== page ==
Predominantly millennials with a passion for public transport, urban planning and internet humour, Numtots’ interests intersect in New Urbanist Memes for Transit-Oriented Teens.
Daniel Silva has created a series of diagrams illustrating the height of all stations and platforms, below and above ground on the London Underground.
Montreal metro map poster. These are the ones that displayed in the metro cars, they’re quite large. I picked one up last weekend at a local street fair — now I need to figure out how to hang it on the wall.
Picked this map up a few months ago at a used bookstore, but kept forgetting to actually scan the thing. It’s pretty funky, with a weird perspective that you don’t usually see these days. The map has no date, but sometime around 1950 would be a decent estimate.
There’s a transit map on the back, but it needs some more work before it gets posted. We’ll save that project for a rainy day, I’ve already put far too much effort into stitching this one together.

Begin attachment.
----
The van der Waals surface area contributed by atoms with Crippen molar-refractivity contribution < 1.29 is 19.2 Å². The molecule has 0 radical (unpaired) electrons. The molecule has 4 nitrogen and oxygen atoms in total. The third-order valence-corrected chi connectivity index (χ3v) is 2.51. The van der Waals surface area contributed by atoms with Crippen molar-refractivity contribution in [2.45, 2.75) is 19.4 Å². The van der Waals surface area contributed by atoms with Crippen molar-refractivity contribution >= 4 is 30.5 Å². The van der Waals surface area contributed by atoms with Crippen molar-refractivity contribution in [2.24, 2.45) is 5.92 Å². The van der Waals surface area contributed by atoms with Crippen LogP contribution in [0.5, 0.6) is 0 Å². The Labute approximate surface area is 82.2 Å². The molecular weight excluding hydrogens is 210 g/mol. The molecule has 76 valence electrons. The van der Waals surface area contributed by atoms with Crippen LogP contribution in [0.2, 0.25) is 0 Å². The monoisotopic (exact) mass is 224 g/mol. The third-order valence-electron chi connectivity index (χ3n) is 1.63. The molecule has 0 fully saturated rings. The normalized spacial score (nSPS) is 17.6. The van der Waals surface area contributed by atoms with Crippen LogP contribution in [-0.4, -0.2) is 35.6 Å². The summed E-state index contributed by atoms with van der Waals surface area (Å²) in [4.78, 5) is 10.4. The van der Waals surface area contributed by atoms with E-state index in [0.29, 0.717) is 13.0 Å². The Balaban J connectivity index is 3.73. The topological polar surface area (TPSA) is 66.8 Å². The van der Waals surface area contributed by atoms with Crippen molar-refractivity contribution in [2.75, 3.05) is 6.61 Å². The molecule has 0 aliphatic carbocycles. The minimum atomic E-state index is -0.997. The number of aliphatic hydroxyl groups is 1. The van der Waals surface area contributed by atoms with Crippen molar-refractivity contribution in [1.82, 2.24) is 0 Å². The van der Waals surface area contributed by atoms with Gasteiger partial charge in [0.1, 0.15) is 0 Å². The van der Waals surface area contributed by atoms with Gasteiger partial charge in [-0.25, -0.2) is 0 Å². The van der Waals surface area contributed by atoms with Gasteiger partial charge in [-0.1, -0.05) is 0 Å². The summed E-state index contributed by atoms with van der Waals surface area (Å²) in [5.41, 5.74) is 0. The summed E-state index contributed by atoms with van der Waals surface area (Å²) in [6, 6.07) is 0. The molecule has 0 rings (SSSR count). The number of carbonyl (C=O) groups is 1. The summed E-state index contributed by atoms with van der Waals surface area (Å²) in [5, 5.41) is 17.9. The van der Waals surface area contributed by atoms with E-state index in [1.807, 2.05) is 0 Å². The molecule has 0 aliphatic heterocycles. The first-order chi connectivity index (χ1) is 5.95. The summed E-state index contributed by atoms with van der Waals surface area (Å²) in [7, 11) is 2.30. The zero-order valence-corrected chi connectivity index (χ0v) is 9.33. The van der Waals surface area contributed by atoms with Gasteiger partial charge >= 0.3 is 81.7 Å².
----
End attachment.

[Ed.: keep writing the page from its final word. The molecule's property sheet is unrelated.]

Comments also indicate that the map is likely from around the time of the 1939 World’s Fair. I’ve also added a copy of the transportation map on the back. Had scanned it in but forgot to stitch the images together.
From Jim Hughes at Codex 99.
Although the traditional maps were becoming more accurate, the ever-increasing height and sheer density of buildings made perspective mapping increasingly problematic. This map, prepared as a 1939 World’s Fair souvenir by Alexander Gross shows the limitations of traditional perspective.